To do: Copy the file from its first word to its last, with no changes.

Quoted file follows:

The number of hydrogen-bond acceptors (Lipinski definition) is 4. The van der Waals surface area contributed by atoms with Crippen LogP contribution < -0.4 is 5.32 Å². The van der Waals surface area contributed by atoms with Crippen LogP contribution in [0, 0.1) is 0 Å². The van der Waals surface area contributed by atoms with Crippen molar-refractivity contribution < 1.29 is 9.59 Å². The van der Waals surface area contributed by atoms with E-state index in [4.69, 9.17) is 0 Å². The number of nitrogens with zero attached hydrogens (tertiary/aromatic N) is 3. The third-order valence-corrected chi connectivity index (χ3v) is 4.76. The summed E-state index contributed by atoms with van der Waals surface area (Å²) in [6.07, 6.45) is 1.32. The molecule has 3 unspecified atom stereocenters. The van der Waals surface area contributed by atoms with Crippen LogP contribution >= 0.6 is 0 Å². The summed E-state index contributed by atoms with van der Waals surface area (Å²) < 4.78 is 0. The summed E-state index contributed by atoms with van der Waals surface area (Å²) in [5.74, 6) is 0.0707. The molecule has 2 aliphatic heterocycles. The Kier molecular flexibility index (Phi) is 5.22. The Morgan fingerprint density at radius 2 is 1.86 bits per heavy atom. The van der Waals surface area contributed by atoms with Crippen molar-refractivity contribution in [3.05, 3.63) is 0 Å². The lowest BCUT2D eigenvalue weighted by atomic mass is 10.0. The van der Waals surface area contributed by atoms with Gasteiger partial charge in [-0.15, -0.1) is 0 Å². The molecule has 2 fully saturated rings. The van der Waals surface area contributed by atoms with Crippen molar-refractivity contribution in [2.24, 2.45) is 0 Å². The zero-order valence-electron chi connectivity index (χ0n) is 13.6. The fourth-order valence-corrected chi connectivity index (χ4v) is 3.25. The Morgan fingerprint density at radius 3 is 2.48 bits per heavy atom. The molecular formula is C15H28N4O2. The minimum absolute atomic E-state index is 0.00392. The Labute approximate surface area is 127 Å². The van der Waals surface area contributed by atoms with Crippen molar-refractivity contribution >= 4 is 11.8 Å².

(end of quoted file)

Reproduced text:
The number of hydrogen-bond acceptors (Lipinski definition) is 4. The van der Waals surface area contributed by atoms with Crippen LogP contribution < -0.4 is 5.32 Å². The van der Waals surface area contributed by atoms with Crippen LogP contribution in [0, 0.1) is 0 Å². The van der Waals surface area contributed by atoms with Crippen molar-refractivity contribution < 1.29 is 9.59 Å². The van der Waals surface area contributed by atoms with E-state index in [4.69, 9.17) is 0 Å². The number of nitrogens with zero attached hydrogens (tertiary/aromatic N) is 3. The third-order valence-corrected chi connectivity index (χ3v) is 4.76. The summed E-state index contributed by atoms with van der Waals surface area (Å²) in [6.07, 6.45) is 1.32. The molecule has 3 unspecified atom stereocenters. The van der Waals surface area contributed by atoms with Crippen LogP contribution >= 0.6 is 0 Å². The summed E-state index contributed by atoms with van der Waals surface area (Å²) < 4.78 is 0. The summed E-state index contributed by atoms with van der Waals surface area (Å²) in [5.74, 6) is 0.0707. The molecule has 2 aliphatic heterocycles. The Kier molecular flexibility index (Phi) is 5.22. The Morgan fingerprint density at radius 2 is 1.86 bits per heavy atom. The van der Waals surface area contributed by atoms with Crippen molar-refractivity contribution in [3.05, 3.63) is 0 Å². The lowest BCUT2D eigenvalue weighted by atomic mass is 10.0. The van der Waals surface area contributed by atoms with Gasteiger partial charge in [-0.15, -0.1) is 0 Å². The molecule has 2 fully saturated rings. The van der Waals surface area contributed by atoms with Crippen molar-refractivity contribution in [2.24, 2.45) is 0 Å². The zero-order valence-electron chi connectivity index (χ0n) is 13.6. The fourth-order valence-corrected chi connectivity index (χ4v) is 3.25. The Morgan fingerprint density at radius 3 is 2.48 bits per heavy atom. The molecular formula is C15H28N4O2. The minimum absolute atomic E-state index is 0.00392. The Labute approximate surface area is 127 Å². The van der Waals surface area contributed by atoms with Crippen molar-refractivity contribution >= 4 is 11.8 Å².